Scott Haltzman, M.D., is the founder and editor of DrScott.com, a psychiatrist and author of several books, including The Secrets of Happily Married Men, The Secrets of Happily Married Women, and The Secrets of Happy Families.

A Bible Great App for Kids!


This is a free Bible experience for your kids. It provides animated stories for either smartphones or tablets. The illustrations are animated, colorful and fun. The app also has games and activities to help kids remember what the learn about the Bible. Kids can easily navigate the app. Available for both iPhones and Android.

Raising Families for the World


by Matthew Canter

A covered wagon train forms a protective circle to camp along the Oregon Trail in eastern OregonThere is a common perception at work in the Church today that suggests the best way to maintain a strong family life is to adhere to what I call the “Catholic kibbutz mentality.” Kibbutz* is the Hebrew word for a collective community. The Catholic commune mentality largely draws on a vibrant faith tradition among like-minded families. They live next to each other and pool their resources together in order to best accommodate and encourage their Catholic faith.

Seeing danger from the morally relative, and at times perverse culture, faithful Catholic parents have attempted to remove their children from the grip of secular forces by moving them into an environment where Catholic principles, tradition and morality can be adhered to. These families are rightly trying to regain a culture that supports faith and family. The culture as a whole used to do that for us. But in a hostile culture, Catholics feel the need to create a sub-culture that offers the needed support. And to a degree there’s nothing wrong with that! Catholic families absolutely should support each other. But there is also a degree to which circling the wagons becomes a problem. While such efforts can bolster a family’s faith, these Catholic communities need to be careful about becoming too exclusive and shutting themselves off from the world.

“This church with which we should be thinking is the home of all, not a small chapel that can hold only a small group of selected people. We must not reduce the bosom of the universal church to a nest protecting our mediocrity” Pope Francis, La Civiltà Cattolica.

By having a Catholic kibbutz mentality, parents are in danger of unintentionally teaching their children that Christianity is weak and must be protected from outside pressures. Likewise, instead of conquering evil, this walled mentality suggests that Christianity may fall victim to the very forces it came to combat. Instead, families that engage the culture show that the faith is meant to transform the world rather than be transformed by the world.

Naturally, we want the very best for our children, and we know that the best to be found is in the Roman Catholic Church. Yet, is the kibbutz mentality the best way to embrace our apostolic faith? How does this way parallel the way of the saints and martyrs of the Church through the ages? We many times hear our pastors talk about ‘the struggle’ of taking our faith seriously.  The struggle is not merely how we walk in relationship to God, but how we make that walk in the company of other people.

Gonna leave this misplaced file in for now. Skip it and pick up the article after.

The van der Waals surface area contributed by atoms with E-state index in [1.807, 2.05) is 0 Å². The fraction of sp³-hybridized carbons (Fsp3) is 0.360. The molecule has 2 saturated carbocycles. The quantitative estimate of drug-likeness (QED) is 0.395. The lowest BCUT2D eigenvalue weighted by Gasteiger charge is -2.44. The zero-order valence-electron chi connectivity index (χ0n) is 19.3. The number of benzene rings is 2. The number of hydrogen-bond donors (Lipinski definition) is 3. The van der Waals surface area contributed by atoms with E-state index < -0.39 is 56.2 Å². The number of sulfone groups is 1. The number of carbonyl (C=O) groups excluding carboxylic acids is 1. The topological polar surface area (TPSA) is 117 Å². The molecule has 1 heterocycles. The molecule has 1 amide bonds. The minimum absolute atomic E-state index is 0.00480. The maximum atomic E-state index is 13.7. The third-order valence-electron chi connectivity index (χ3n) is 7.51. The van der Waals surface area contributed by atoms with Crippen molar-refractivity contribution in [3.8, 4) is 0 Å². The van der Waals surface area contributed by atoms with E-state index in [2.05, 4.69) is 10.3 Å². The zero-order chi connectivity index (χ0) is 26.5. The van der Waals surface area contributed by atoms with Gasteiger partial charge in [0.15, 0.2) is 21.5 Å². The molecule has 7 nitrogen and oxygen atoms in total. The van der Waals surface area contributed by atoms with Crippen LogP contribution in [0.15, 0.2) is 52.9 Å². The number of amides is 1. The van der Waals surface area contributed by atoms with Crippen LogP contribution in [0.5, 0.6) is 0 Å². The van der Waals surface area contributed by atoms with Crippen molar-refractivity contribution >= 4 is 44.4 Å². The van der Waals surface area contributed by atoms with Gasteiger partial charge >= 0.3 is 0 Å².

“I see clearly (…) that the thing the church needs most today is the ability to heal wounds and to warm the hearts of the faithful; it needs nearness, proximity. I see the church as a field hospital after battle.” Pope Francis, La Civiltà Cattolica

Remember, Christ came for sinners, not the righteous, and we become Christ when we go about seeking those who are lost. The moral of this analogy to kibbutzes is to remind all Catholics who take our faith seriously that the primary evidence of our faithfulness is taking our faith beyond our comfort zone, all the while recognizing potential dangers. We can make this recognition and not condone the actions of secularism, but to evangelize and heal the wounds of the world we must have that ‘proximity’ our Holy Father talks about. The times in which we find ourselves can be precarious, especially to our faith. Of course, we must hold fast to our Catholicity, but we must not for a moment think that it belongs exclusively to us.

Another way of thinking about our relationship with the world, is to ask if we view it as us versus them? If so, we endanger the validity of the Gospel. Perhaps the key to overcoming the danger of a kibbutz mentality is to constantly remind ourselves and our children, that it is never ‘us vs. them,’ rather it is ‘us’ for ‘them.’ When we see others through the eyes of Christ, or within the embrace of our Blessed Mother, we must be compelled to see a brother, a sister, a daughter, and a son. The ideal of Catholicism is not to view the world in a tribalistic fashion of Catholics and non-Catholics, but to see the Body of Christ as active members and potential members. Once we get over the idea that we have the corner on the market for faithfulness, we can then let faithfulness work to draw the world into the embrace it does not know it needs.


*The Israeli kibbutz movements began in the early 20th century before the formation of the state of Israel. These communities of immigrant Jews lived in isolated, walled compounds isolated from the native Palestinian and Bedouin tribes in British Mandate Palestine. Outside the walls was an Islamic-dominant society steeped in Arab/Middle-Eastern culture, whereas with the walls was a Zionistic, often European culture very different from its surroundings. Inside the walls the kibbutz organized its own government, security, education and religious-social culture. The kibbutz was a part of the Palestinian landscape, but very much not of it.